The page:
October first is a Chinese National holiday called "worker's day". It begins a five day weekend. Actually, because of the fact that October First falls on a Wednesday, and workers are only allowed to have a maximum of four days off, they all have to go back to work on Sunday.
I asked my host what workers do on "Workers Day".
"They rest." He answered. File that under "duh." :)
Continue reading "Chinese Workers' Day 1997" »
Dear Mom and Dad,
Well, I'm finally in the holy land! That's because the shower has a hole in the bottom that doubles as their toilet...
After two weeks of less than perfect circumstances, things are finally beginning to settle down and look up! The weather was unseasonably cold and wet when we arrived and we had to scramble to get the necessary warm clothing and raincoats for bike riding around the city of Kunming. However, in my already weakened state of getting used to a whole new viral culture, I got sick and was kind of out of it for about a week and a half. I'm still sneezing and blowing my nose a lot due to either an allergen, or the dust in the air from the construction near our apartment.
Continue reading "Welcome to the Holy Land" »
There are quite a few public places in Kunming where Chinese congregate. One is in front of the park devoted to the numerous ethnic nationalities that all share the province of Yunnan.
Two Tui Na massage therapists doing what they do, there in the park in Kunming.
Continue reading "The Blind Tui Na Massage" »
In the USA, Holiday Inn is a name as squeaky clean as Sears. It may not be the center of luxury, but its a reasonable place to stay if you need somewhere to spend the night.
The Holiday Inn in Kunming is, for us, a wonderful diversion. It has been cold and rainy, and after a day out and about on our bikes, we like to stop in to the Holiday Inn and sip some coffee in their quiet warm, dry dining room.
They have a massage service that operates out of the top floor of their hotel there. The space isn't actually a Holiday Inn business, but a concession rented out and owned by some other company. In fact, the hotel isn't really even a Holiday Inn, but they have been given permission to use the name.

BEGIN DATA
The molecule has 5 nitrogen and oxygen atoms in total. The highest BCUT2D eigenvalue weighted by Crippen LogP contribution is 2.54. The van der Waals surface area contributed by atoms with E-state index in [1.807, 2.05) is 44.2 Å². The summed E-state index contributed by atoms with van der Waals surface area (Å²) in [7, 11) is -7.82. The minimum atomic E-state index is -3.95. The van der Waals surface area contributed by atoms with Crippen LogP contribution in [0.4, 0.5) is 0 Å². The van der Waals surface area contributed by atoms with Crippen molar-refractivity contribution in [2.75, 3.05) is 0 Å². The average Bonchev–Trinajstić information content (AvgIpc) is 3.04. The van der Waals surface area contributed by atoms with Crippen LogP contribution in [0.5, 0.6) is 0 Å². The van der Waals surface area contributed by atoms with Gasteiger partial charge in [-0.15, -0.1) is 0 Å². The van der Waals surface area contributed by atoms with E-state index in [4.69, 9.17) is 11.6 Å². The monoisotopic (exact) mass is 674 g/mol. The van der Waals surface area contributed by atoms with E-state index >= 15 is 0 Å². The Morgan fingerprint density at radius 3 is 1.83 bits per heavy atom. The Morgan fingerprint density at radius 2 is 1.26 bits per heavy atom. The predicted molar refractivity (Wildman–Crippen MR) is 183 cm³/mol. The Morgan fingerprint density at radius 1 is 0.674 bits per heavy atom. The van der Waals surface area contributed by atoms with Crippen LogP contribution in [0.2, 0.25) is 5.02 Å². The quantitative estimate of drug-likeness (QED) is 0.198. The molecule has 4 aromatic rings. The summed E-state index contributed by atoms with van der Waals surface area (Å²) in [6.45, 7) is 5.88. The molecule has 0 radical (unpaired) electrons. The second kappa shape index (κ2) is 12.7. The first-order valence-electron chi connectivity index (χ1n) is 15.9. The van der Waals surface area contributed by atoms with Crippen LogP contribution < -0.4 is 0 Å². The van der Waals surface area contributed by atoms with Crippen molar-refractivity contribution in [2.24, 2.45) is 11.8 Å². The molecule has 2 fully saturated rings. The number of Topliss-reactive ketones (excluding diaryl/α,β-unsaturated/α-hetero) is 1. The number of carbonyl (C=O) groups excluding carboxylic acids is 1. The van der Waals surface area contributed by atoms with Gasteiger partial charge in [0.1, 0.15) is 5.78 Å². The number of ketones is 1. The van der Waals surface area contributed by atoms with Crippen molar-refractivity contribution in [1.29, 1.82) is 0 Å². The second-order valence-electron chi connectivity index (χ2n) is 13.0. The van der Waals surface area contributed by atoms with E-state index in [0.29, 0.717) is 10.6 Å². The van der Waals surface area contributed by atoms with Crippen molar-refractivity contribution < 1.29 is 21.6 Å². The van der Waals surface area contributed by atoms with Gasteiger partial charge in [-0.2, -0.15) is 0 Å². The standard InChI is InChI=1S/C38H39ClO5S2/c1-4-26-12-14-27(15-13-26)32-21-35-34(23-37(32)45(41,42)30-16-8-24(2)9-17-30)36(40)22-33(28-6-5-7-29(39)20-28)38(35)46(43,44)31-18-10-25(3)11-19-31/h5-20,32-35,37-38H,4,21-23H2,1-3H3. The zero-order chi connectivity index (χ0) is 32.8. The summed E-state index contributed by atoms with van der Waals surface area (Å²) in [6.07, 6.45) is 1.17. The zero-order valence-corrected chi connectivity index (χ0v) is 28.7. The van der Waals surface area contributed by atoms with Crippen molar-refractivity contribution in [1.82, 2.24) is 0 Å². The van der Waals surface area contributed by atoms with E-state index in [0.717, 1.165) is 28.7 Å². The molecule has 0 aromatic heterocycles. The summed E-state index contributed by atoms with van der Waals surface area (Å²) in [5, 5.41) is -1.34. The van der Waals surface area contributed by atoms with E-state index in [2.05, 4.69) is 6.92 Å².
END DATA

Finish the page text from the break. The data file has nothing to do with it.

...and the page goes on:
Continue reading "The Holiday Inn Massage Parlor" »
Being the "laowai" (foreigner) is often times a problem. However, sometimes even problems enjoy their own special brand of absurdity.
When I got to the Kunming Botanical Institutes's Chinese Herbal Medicine garden, I found myself alone for the first time in the week I'd been in China. I sat down in a beautiful pavilion overlooking a pond full of lilies and rested for a few minutes, enjoying my dried mangoes, a Pepsi, and a bag of potato chips described on the package as "the flavor of pungency".
Mmmmm - pungency.
Continue reading "100 Herbs, 50 Kids" »
The Taihuasi Monastery
Here's yet another monastery at the West Hills near Kunming. Mostly, the warmth of this location comes from its trees and park-like setting. Its comfortable, and there's a sense here of a lack of boundaries.
Throughout much of the day we spent in the West Hills, I kept looking off the road for a small trail to follow to a mineral deposit or hidden mine, as I'm accustomed to doing while hiking in the San Bernardino Forest of Southern California. However, at each of the tourist destinations in the West Hills, it is difficult to get past the fence or get off the trail. This monastery doesn't have much of a fence in its back and so it isn't difficult to quietly walk out into the neighboring hillside. Someday I'll return to do that, taking these tours with others who don't share your love of the "outback" makes it difficult to get off the beaten trail.
This monastery was originally built in 1306. Yadda yadda yadda. It was a warm year as I remember. Really good apples that fall. Navy beat Army. That stands out, too.
Continue reading "The Taihuasi Monastery" »
This picture was worth a thousand words, or Chinese characters, depending on how you look at it.
Continue reading "The Kunming Street Artist/Begger" »
Dear Mom and Dad,
At the five week mark of my journey into the mysteries of the Orient, it seems that I've figured out how to get what I need, even if that includes various gestures and mimed movements. Whoever said that funding for public schools' drama departments is a waste of money never had to go overseas and try to communicate without the luxury of words...
Continue reading "How to Speak Chinese, With Your Hands" »